First Look: Sony MHC-V90DW Muteki audio system

Technology writer Hadyn Green takes Sony's home party machine for a spin.

Sony MHC-V90DW Muteki

I thought the Sony MHC-V90DW Muteki was another dull name for a piece of tech, until I learned “Muteki” means “invincible” in Japanese. Once I laid eyes on it, I saw why.

The Muteki is a massive (1.7m tall, 50kg) tower of LED-lit speakers. It has four 5cm tweeters, four 13cm mid-range speakers, and two 25cm subs. Even with bass-boost turned off, this system has all the booming sound you need for a raging party. Your neighbours will definitely know when you’re playing music.

However, the Muteki has more than power in its bag of tricks. It also does karaoke.

I am a sucker for karaoke, and the Muteki makes it simple to do in the comfort of your lounge. It has inputs for two microphones (or guitars) and controls for adjusting pitch. It has a function for analysing music and lowering the vocal track. However, this didn’t work properly, muting most of the song, not just the lyrics.

Because the Muteki connects to your phone (or tablet) with Bluetooth, you can look up karaoke music tracks on YouTube. The audio plays through the sound system and the lyrics will be on your screen.

Adding to the all-round entertainment experience are the lights. Sony has made light-up speakers before, but the Muteki adds in more with two banks of rainbow LEDs on the back. In a dark room with the music going and the lights pulsing to the beat, it’s as close to a disco in a box as you’ll get.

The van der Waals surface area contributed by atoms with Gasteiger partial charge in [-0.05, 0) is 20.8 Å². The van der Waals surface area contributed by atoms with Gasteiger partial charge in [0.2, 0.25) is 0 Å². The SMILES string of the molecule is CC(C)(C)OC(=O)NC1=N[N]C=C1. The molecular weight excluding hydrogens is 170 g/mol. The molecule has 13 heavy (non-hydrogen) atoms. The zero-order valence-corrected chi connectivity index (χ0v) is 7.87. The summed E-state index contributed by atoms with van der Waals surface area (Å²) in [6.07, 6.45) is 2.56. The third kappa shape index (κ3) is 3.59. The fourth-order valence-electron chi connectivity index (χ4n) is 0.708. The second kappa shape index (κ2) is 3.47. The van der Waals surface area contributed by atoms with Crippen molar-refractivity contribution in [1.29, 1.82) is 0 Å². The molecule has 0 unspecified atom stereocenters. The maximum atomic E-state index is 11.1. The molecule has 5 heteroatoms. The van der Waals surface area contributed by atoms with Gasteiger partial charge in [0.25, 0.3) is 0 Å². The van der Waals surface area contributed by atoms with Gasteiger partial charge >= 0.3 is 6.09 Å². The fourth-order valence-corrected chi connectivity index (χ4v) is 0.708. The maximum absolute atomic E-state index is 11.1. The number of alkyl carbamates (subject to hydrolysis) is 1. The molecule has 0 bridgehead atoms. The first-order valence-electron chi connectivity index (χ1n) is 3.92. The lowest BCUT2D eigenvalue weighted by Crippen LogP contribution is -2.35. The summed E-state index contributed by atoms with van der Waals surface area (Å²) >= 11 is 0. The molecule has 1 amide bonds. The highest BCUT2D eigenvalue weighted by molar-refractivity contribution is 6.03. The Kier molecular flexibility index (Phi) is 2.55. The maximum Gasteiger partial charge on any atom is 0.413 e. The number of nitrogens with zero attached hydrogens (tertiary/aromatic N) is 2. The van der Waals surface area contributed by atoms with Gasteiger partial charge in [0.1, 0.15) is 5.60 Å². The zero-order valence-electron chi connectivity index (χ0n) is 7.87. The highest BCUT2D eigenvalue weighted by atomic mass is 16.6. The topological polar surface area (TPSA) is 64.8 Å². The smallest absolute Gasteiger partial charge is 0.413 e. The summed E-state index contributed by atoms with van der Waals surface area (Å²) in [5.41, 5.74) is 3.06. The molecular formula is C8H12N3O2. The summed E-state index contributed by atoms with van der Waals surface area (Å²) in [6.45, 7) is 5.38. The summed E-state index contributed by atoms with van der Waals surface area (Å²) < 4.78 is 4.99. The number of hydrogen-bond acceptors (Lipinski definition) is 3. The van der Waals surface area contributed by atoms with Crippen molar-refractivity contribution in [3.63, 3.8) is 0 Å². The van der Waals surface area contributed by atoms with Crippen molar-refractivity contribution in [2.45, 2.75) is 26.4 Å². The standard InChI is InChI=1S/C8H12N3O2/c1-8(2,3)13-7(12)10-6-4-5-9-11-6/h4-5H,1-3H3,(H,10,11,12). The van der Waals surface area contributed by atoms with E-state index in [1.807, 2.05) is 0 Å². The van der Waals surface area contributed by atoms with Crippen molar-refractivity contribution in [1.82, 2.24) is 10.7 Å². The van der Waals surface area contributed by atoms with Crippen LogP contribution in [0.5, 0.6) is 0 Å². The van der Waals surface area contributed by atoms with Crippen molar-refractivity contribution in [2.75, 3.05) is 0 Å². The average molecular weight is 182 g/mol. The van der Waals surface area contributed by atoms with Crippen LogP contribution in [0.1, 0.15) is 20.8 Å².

Bluetooth isn’t the only way to play music through the Muteki. It has analogue and USB inputs, an FM radio tuner (though it makes for an odd radio), and a CD/DVD drive. This is the first device I’ve reviewed in years that could actually play a CD.

While it has an HDMI output, so you can play DVDs through to your TV, the lack of an HDMI input was annoying. I wanted to play YouTube on my TV through to the speaker, to improve the karaoke experience, but this just wasn’t possible.

The front of the Muteki has a circular section – this is the gesture control panel. In theory, you can move your hand over it to control the music. Swipe right to skip a track, move it in a circle to increase or decrease the volume, or add “DJ” effects such as record scratches or air horns. Unfortunately, it doesn’t always work. In fact, it had so many errors I turned the gesture function off. Moreover, even if it had worked perfectly, I’d still have to stand directly in front of the Muteki’s very large and very loud speakers.

I found a better alternative was using Sony’s Music Center and Fiestable apps. Together they perform the same functions and a little more as Fiestable lets you control how fast the lights pulse and in what colours.

Size is literally the biggest issue with the Muteki. It takes up a lot of room, so you need a good spot for it. If you do need to move it, there are two small wheels on the back at the base, and a handle near the top so you can roll it like a trolley. However, you need to tilt it a long way to engage the wheels, which, combined with the weight, makes it difficult to manoeuvre through the living room.

Big also applies to the price. At $1400 it’s not a cheap Bluetooth speaker. However, it’s a heck of a party machine, and I had a lot of great Friday and Saturday nights singing along at the top of my lungs, with all the lights blazing.

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